Spanish authorities on Monday raised the death toll of last week’s terror attacks to 15, confirming that Pau Perez, a 34-year-old man found stabbed dead in a Ford Focus outside Barcelona on Friday, was killed by Younes Abouyaaqoub.
Abouyaaqoub, 22, is believed to be the last remaining member of a 12-man terror cell at large.
The police had fired at the car as it ran the checkpoint shortly after the Barcelona carnage, and later found Perez stabbed dead in the vehicle.
Investigators believe the victim was the owner of the car, which was hijacked by Abouyaaqoub to make his getaway after the Barcelona assault.
Spanish police warned Monday that Abouyaaqoub, the suspected driver of a van that mowed down pedestrians in Barcelona, was dangerous and likely armed, as a manhunt for the Moroccan national widened across Europe.
The other suspects have been killed by police or detained following last week’s attacks in Barcelona and the seaside resort of Cambrils. The Islamic State terror group claimed responsibility for the assaults, believed to be its first in Spain.
Describing Abouyaaqoub as around 1.80 meters (five feet, 11 inches) tall, police tweeted four photographs of the man with short black hair, including three pictures in which he was wearing a black and white striped T-shirt.
— Mossos (@mossos) August 21, 2017
He is “dangerous and could be armed,” police in Catalonia said Monday, as officials also announced that they have identified all 15 victims in the assaults.
The 15 comprise six Spanish nationals, three Italians, two Portuguese, a Belgian, a Canadian, an American and a British-Australian, he added. Among them two are children, the Catalan regional government’s Justice Minister Carles Mundo said.
Spanish authorities were also officially notifying European police Monday of the identity of the suspect to enable the launch of a Europe-wide manhunt.
“We have to talk to European police to notify them of the identity because this person… is likely being sought in all European countries,” said Catalonia regional interior minister Joaquim Forn.
Investigators seeking to unravel the terror cell have homed in on the small border town of Ripoll, at the foot of the Pyrenees mountains.
Several of the suspects including Abouyaaqoub grew up or lived in the town.
A Moroccan imam, Abdelbaki Es Satty, has also come under scrutiny as he is believed to have radicalized youths in Ripoll.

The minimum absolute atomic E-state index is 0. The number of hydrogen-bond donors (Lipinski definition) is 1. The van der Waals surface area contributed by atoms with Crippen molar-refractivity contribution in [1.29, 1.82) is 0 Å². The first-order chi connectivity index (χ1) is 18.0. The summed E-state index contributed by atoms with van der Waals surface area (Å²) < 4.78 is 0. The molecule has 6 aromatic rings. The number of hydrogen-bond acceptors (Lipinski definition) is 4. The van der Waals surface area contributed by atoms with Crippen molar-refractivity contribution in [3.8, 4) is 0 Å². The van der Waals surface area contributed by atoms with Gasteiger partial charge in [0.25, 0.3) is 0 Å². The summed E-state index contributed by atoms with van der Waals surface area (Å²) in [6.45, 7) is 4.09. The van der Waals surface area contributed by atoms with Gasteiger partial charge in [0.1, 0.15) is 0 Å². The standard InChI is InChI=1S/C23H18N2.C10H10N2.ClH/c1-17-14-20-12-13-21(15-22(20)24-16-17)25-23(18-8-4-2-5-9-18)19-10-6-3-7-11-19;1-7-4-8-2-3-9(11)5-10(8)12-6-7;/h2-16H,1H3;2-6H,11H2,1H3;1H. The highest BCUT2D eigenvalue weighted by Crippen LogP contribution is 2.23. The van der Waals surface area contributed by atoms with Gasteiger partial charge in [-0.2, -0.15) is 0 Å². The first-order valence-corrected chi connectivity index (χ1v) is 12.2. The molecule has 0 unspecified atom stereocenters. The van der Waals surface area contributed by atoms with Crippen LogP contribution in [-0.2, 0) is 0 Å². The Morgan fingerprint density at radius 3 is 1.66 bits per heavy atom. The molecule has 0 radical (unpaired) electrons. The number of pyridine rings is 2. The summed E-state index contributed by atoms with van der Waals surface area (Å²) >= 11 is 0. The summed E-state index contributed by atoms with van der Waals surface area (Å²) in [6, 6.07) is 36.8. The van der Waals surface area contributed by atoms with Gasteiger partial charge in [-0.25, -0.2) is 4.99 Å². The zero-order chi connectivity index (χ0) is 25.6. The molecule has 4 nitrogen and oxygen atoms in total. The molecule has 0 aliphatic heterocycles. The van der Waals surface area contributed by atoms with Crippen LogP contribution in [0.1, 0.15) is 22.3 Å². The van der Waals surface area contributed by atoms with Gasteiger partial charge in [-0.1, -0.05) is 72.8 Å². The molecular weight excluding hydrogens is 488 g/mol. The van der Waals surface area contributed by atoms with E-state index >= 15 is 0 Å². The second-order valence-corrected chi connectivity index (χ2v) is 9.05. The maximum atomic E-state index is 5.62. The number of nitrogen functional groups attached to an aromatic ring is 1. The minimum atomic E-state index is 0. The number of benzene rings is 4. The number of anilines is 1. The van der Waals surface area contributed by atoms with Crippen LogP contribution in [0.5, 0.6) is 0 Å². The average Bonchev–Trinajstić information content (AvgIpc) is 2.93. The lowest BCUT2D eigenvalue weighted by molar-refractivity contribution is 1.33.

Police raided more homes in Ripoll on Monday, Forn said.
Police said the imam had spent time in prison and had once been in contact with a suspect wanted on terrorism charges but was never charged with terror related incidents himself.
In Belgium, the mayor of the Vilvorde region told AFP that Satty spent time in the Brussels suburb of Machelen — a district next to the city’s airport — between January and March 2016.
On the other side of Brussels, the Molenbeek suburb has gained notoriety as a hotbed of international jihadists after the Brussels bombings in March 2016 and the Paris attacks in November 2015.
In the Moroccan town of M’rirt, relatives of Abouyaaqoub also accused the imam of radicalizing the young man as well as his brother Houssein.
“Over the last two years, Younes and Houssein began to radicalize under the influence of this imam,” their grandfather told AFP.
A neighbor close to the Abouyaaqoub family, speaking on condition of anonymity, said the imam “had recruited Moroccans of Ripoll and planned the attacks.”
But Ali Assid, president of the Annour Islamic community that runs the mosque in Ripoll where Satty was preaching, said the imam “never sent a radical message, all he preached was really Islam. If he is behind all that, there he must be showing us one face in the mosque and showing another face outside.”
Assid said Satty had parted ways with the mosque in late June after Ramadan, as he wanted a vacation of three months — a request that the group did not agree to.
The imam has been missing since Tuesday. On Saturday, police raided his apartment. They have raised the possibility that he died in an explosion on Wednesday evening at a house believed to be the suspects’ bomb factory, where police uncovered a massive cache of 120 gas canisters.
‘One or more attacks’
The suspected jihadists had been preparing bombs for “one or more attacks in Barcelona,” regional police chief Josep Lluis Trapero told reporters, revealing that traces of triacetone triperoxide (TATP) — a homemade explosive that is an IS hallmark — had also been found.
The suspects accidentally caused an explosion at the house on the eve of Thursday’s attack in Barcelona — an error that likely forced them to modify their plans.
Instead, they used a vehicle to smash into crowds on Barcelona’s Las Ramblas boulevard as it was thronged with tourists, killing 13 people and injuring about 100.
Several hours later, a similar attack in the seaside town of Cambrils left one woman dead. Police shot and killed the five attackers in Cambrils, some of whom were wearing fake explosive belts and carrying knives.